Be Seen, Be Heard: How to Stand Out From the Crowd in Today’s Noisy Marketplace
Show don’t tell
In an age where audiences face information fatigue and consumers are more skeptical than ever of companies and individuals who self-promote, the traditional advertising strategies just don’t get the job done anymore.
Instead, consumers are moved by thought leadership, where business leaders provide genuine value to consumers without even the slightest trace of self-promotion.
We all know it takes more than a toque hat to be a chef. But nearly every industry has a surplus of thought leaders advising on best practices and inspiring others.
So, what makes some leaders stand out from the crowd in today’s noisy marketplace? Here are some strategies that can help business leaders prime their voice, tell their story, and be heard in even the most crowded of spaces.
Show don’t tell
The advantage of successful thought leadership lies in demonstrating expertise without simply talking about it. Yes, your wall of illustrious awards and that trophy cabinet are indeed impressive.
But, more importantly, your audience wants to know what you’ve done (and the results secured), to earn these accolades. Therein lies the true value for them.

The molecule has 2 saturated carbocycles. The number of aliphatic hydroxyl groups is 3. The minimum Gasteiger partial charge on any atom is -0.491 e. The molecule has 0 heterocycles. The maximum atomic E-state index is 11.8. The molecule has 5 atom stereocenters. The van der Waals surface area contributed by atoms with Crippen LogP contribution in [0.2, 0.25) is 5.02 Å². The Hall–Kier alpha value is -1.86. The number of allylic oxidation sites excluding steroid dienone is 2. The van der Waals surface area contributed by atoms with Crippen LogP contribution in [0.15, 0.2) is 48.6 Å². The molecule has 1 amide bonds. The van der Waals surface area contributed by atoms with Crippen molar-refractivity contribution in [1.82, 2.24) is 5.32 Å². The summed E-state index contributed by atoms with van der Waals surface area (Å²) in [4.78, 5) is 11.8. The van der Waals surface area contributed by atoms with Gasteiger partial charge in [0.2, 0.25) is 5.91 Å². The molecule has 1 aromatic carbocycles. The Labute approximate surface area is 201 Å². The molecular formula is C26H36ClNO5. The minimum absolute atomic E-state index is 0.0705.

For example, if you’re an expert on sustainable business practices, you don’t want to just merely talk about how much you know about the field or outline the recognition you’ve received.
Instead, you’ll want to roll out a comprehensive content strategy that develops in-depth articles tackling specific challenges and exploring the tactics businesses are using to save resources.
Rather than provide the reader with a sales pitch, you are showing them the ‘proof in the pudding’. When done correctly, you can demonstrate that you’re the go-to expert in your field and somebody who is 100% worthy of their trust!
Effective branding is driven by storytelling because it connects you with your audience on a human-interest level. As is the case with corporate branding, your executive branding voice should resonate specifically with your audience.
They should be able to relate to and essentially see themselves in your service or product.
When you are your own product, as is the case in executive branding, you must get personal in telling your story.
If your content lacks individuality, authenticity and could probably be posted by anyone else in your field without distinction, it’s time to add your own personal charm. Focus on making sure the messages you send reflect your unique perspective, which will ultimately add context, purpose, and passion to your work.
Go for depth, not bulk
It’s important to remember that being a thought leader doesn’t mean knowing everything about every aspect of your field. Instead, it’s about being the go-to expert within your particular niche, which can and should be very narrow.
To prove expertise, the stories you tell must dig deep. A singular detailed blog post that is backed by research and personal analysis will take you much further than 20 high-level, vague posts.